10 Steps To Master The Cash Flow Copy
Cash flow is the net amount of cash and equivalents being transferred into and out of a business. As an apparel entrepreneur, you need to keep a close eye on cash flow and make sure it remains positive. Product-development cycles are long and your incoming cash must at all times cover the cash going out. If you don’t have enough incoming cash, you’ll have difficulties paying suppliers, salaries, rent, etc. Not mastering cash flow is a common reason for going out of business.
What can you do to improve your cash flow?
Read the following ten steps to help you master your cash flow.
1. Plan ahead of time
When starting out, you probably have enough funds in your bank account to keep you going through the startup phase, product development and launch. You can easily feel well-funded and tempted to spend your cash on every opportunity you see. Plan in detail how you’ll run your business, and determine where to spend your money and where to save it. Go to the Bootstrapping chapter to get some ideas.
2. Control your sample costs
During the product development phase, you’re making a couple of samples per style. The material, making, pattern, and transport costs will add up to a substantial amount. Go through your alternatives for who’s making your samples and patterns. Perhaps a factory is the best option—or maybe you can cut down the amount of samples you make?
3. Use your credit card
Using your credit card when paying certain bills can delay your payment 30 days, which can be enough for you to receive an incoming payment.
4. Set your payment terms
Ask your customers to pay earlier and shorten your payment terms. Can you request 30 days net, or even 20 days net, instead of 60? Send invoices out immediately and you’ll receive your payments earlier. Buying time this way helps with your cash flow.
5. Have a buffer
Make sure you always have a financial buffer in case you encounter unexpected costs or a customer is late with a payment.
6. Ask your customers to pay up front
You can ask your customers to pay up front for ordered garments. You can also ask for a partial payment upon order. That way you’ll have some incoming cash before production and delivery. Everyone loves an incentive—so perhaps offer your customers a discount for up-front payment.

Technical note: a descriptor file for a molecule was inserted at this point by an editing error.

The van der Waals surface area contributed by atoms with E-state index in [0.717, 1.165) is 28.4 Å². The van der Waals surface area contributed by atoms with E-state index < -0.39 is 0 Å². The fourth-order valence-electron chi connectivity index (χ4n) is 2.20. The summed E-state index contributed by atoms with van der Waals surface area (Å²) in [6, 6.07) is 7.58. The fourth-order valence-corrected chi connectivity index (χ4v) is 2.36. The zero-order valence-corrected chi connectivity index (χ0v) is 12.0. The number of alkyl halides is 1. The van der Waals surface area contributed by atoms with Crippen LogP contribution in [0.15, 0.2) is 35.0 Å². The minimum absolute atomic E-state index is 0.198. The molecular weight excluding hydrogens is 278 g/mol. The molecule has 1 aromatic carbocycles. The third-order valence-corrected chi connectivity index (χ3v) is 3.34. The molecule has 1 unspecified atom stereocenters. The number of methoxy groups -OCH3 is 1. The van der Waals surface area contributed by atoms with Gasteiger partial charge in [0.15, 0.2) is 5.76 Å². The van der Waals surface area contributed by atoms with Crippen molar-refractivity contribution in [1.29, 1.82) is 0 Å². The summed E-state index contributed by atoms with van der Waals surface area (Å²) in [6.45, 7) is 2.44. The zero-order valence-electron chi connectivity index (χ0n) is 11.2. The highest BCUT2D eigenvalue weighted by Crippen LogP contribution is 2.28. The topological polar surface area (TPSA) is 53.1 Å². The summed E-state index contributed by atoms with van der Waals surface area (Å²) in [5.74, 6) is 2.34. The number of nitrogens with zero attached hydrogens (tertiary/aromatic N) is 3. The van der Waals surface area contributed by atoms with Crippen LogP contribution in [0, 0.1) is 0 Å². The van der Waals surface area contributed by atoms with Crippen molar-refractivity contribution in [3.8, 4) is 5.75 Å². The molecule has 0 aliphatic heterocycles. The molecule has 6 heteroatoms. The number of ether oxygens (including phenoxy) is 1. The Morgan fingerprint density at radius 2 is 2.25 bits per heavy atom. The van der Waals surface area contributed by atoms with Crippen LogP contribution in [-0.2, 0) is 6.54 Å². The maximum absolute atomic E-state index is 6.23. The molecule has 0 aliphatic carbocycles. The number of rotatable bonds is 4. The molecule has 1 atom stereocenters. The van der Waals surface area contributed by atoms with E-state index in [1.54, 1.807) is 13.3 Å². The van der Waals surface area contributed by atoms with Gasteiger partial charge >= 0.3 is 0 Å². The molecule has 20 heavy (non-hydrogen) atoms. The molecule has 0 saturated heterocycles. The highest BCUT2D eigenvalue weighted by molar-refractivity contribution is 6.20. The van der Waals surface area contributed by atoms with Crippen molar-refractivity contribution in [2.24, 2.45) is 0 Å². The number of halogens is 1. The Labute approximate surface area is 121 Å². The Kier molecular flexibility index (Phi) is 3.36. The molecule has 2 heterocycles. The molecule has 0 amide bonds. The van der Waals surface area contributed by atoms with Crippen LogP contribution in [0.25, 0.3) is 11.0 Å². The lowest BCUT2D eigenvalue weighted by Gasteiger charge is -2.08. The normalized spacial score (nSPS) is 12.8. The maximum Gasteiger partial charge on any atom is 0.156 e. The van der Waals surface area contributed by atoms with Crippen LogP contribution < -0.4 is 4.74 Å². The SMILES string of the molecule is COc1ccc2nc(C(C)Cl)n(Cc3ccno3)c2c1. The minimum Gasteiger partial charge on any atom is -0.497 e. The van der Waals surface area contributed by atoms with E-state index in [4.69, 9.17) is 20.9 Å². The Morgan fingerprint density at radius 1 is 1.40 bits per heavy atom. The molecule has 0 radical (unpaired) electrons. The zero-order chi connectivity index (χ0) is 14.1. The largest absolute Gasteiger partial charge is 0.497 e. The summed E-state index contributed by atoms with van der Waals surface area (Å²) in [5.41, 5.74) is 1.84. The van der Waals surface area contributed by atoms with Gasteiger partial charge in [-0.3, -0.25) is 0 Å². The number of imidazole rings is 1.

7. Leasing instead of buying
Leasing supplies and equipment generally ends up costing more than buying, so this may seem counterintuitive. But mastering your cash flow means that you have to pay attention to the money coming in and going out for your daily operations. By leasing rather than buying, you pay in small increments, which improves your cash-flow situation.
8. Conduct credit checks
Conducting a credit check of customers paying by invoice will expose any poor credit ratings. A poor credit rating means there’s a significant risk you won’t receive your payments in time, which will hurt your cash flow. If you still want to sell to someone with a poor credit rating, you can arrange a high interest rate for late payments.
9. Check your stock and inventory
Maybe you have products in your stock that aren’t moving at the same pace as your other products or that don’t sell at all? Make an extra effort to get rid of them since they’re tying up a load of cash. It can be worth selling them at a discount to improve your cash-flow situation.
10. Increase your prices and lower your expenses
Have you found your perfect price point? Experiment with your pricing to see how high your customers are willing to go. When buying materials and supplies, remember that everything is negotiable. When producing a large number of clothes, every small price component matters. Less money flowing out and more flowing in will help you run your daily operations and increase your profits.
Go through the above ten points and look at every part of your business to make sure you maintain a positive cash flow and stay in business.